Quote of the Day
I hated my work. It never seemed to me to be what I should be doing.
Dates with actors, finally, just seemed to me evenings of shop talk. I got sick of it after a hile. So the more famous I became, the more I narrowed down my choices.
I read somewhere that Mitt and I have a 'storybook marriage.' Well, in the storybooks I read, there were never long, long, rainy winter afternoons in a house with five boys screaming at once. And those storybooks never seemed to have chapters called MS or breast cancer.
I think back to the old people I knew when I was growing up, and they always seemed larger than life.
But I liked Yeats! That wild Irishman. I really loved his love of language, his flow. His chaotic ideas seemed to me just the right thing for a poet. Passion! He was always on the right side. He may be wrongheaded, but his heart was always on the right side. He wrote beautiful poetry.
The sky was clear - remarkably clear - and the twinkling of all the stars seemed to be but throbs of one body, timed by a common pulse.
I wondered a little why God was such a useless thing. It seemed a waste of time to have him. After that he became less and less, until he was... nothingness.
For a change, lady luck seemed to be smiling on me. Then again, maybe the fickle wench was just lulling me into a false sense of security while she reached for a rock.
I often painted fragments of things because it seemed to make my statement as well as or better than the whole could.
When I went back to England after a year away, the country seemed stuck, dozing in a fairy tale, stifled by the weight of tradition.
I was irrevocably betrothed to laughter, the sound of which has always seemed to me the most civilised music in the world.
What's funny is that the idea of popularity - even the use of the word 'popular' - is something that had been mostly absent from my life since junior high. In fact, the hallmark of life after junior high seemed to be the shedding of popularity as a central concern.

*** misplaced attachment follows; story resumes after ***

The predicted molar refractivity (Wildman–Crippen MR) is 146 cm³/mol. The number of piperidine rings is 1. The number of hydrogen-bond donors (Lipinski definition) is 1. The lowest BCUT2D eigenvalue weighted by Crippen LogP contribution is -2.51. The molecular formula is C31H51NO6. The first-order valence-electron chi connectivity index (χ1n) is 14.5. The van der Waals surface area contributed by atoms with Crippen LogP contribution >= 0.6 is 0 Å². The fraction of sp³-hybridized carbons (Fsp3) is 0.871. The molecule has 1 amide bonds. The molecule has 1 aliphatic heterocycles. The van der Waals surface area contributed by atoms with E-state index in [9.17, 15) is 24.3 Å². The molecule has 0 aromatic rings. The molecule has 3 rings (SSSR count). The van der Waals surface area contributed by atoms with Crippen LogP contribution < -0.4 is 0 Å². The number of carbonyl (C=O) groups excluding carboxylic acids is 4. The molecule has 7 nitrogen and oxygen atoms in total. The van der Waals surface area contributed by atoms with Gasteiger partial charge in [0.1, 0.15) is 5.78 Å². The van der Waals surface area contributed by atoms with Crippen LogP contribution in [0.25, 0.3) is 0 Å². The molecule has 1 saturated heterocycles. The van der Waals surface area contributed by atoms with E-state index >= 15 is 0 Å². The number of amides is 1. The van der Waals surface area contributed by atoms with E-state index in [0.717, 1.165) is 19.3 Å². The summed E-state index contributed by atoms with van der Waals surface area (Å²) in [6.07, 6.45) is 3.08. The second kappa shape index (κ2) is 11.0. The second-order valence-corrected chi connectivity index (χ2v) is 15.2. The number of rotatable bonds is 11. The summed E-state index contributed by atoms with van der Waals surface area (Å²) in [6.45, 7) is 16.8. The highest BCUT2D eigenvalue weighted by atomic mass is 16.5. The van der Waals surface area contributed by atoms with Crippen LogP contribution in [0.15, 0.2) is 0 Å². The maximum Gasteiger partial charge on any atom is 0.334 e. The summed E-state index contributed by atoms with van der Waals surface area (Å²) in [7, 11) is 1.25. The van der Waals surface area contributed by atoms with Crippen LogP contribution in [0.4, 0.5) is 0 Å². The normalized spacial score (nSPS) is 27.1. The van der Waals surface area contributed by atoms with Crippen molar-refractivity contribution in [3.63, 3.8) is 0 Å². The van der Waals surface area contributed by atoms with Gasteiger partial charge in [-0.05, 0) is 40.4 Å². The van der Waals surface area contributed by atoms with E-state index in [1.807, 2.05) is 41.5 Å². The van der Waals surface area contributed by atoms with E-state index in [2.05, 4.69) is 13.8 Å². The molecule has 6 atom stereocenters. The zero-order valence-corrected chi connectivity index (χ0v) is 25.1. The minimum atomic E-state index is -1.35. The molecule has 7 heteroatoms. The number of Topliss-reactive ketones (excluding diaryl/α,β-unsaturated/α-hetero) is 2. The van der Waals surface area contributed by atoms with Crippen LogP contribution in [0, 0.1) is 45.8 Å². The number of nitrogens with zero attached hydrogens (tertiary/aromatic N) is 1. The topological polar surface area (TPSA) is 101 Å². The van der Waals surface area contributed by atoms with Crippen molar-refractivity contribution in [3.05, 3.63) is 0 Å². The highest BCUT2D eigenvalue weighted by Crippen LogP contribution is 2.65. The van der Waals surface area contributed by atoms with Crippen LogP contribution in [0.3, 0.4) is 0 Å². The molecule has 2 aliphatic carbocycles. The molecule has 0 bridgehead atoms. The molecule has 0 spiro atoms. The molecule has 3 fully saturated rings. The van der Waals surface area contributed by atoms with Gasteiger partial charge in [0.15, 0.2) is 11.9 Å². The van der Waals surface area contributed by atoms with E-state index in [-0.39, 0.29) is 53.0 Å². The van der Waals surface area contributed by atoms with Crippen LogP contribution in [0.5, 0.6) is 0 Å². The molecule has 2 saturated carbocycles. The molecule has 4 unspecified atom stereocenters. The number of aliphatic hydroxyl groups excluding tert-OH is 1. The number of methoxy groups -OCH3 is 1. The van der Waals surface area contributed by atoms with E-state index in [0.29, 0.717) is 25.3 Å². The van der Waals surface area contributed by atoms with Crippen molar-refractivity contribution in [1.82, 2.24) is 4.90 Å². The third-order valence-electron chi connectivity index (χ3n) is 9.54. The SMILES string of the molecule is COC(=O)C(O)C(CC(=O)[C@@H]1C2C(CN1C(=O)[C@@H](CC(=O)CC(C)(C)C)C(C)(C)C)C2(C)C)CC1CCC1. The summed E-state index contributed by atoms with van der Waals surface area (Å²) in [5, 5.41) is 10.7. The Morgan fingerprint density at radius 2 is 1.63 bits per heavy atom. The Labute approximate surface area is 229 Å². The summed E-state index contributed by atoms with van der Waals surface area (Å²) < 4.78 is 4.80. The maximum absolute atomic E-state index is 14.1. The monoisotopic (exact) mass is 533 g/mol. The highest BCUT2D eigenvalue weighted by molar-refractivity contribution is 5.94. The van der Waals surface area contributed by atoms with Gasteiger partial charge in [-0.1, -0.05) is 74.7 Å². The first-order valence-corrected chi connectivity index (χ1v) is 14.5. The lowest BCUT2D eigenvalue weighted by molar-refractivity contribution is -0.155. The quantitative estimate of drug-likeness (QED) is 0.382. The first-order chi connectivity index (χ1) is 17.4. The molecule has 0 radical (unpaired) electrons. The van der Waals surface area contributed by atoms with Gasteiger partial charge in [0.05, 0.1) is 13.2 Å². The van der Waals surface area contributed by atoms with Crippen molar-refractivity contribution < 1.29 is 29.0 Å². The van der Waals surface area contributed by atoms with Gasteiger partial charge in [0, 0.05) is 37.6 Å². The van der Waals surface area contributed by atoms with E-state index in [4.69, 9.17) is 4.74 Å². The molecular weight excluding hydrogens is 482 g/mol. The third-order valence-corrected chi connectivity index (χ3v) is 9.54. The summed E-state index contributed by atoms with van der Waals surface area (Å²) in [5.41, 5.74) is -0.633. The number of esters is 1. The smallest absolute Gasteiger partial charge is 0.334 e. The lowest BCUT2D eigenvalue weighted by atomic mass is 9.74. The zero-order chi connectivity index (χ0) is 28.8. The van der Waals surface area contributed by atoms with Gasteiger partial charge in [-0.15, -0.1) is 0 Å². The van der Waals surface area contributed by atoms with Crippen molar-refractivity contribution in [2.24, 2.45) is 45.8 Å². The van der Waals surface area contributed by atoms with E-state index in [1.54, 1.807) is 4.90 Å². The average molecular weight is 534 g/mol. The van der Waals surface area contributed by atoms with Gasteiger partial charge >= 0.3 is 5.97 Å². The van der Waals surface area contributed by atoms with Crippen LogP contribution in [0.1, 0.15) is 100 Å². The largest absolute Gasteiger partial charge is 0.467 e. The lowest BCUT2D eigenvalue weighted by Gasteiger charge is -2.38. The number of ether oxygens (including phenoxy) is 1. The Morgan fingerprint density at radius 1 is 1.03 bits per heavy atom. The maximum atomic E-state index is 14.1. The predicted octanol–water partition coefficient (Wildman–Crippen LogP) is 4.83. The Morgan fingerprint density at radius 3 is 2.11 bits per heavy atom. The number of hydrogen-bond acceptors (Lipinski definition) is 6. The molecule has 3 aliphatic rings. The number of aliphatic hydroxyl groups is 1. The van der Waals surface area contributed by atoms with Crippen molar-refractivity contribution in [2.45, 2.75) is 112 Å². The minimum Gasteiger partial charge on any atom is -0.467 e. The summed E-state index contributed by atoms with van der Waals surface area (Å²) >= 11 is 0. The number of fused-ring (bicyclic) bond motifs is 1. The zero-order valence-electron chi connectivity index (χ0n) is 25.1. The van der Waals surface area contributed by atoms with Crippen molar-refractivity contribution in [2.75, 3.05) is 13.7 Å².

I'm not a prophet, but I always thought it was natural for dictatorships to fall. I remember in 1989, two months before the fall of the Berlin Wall, had you said it was going to happen no one would have believed you. The system seemed powerful and unbreakable. Suddenly overnight it blew away like dust.
It seemed that rebellion must have an unassailable base, something guarded not merely from attack, but from the fear of it: such a base as we had in the Red Sea Parts, the desert, or in the minds of the men we converted to our creed.
T. E. Lawrence
This creed of the desert seemed inexpressible in words, and indeed in thought.
T. E. Lawrence
Since my education, I've done quite untraditional things. There are very few Etonians who went to Rada. And far fewer Etonians - certainly when I was there - went to Cambridge. I don't know whether it's the same now. Most people I knew went to Oxford, because it seemed more of an easy bridge.
I had never considered using a hashtag anywhere other than on Twitter, but now I'm inspired. Text messages have always seemed a little flat to me, so the murmuring Greek chorus of a hashtag might be a perfect way to liven them up and give them a bit of dimension.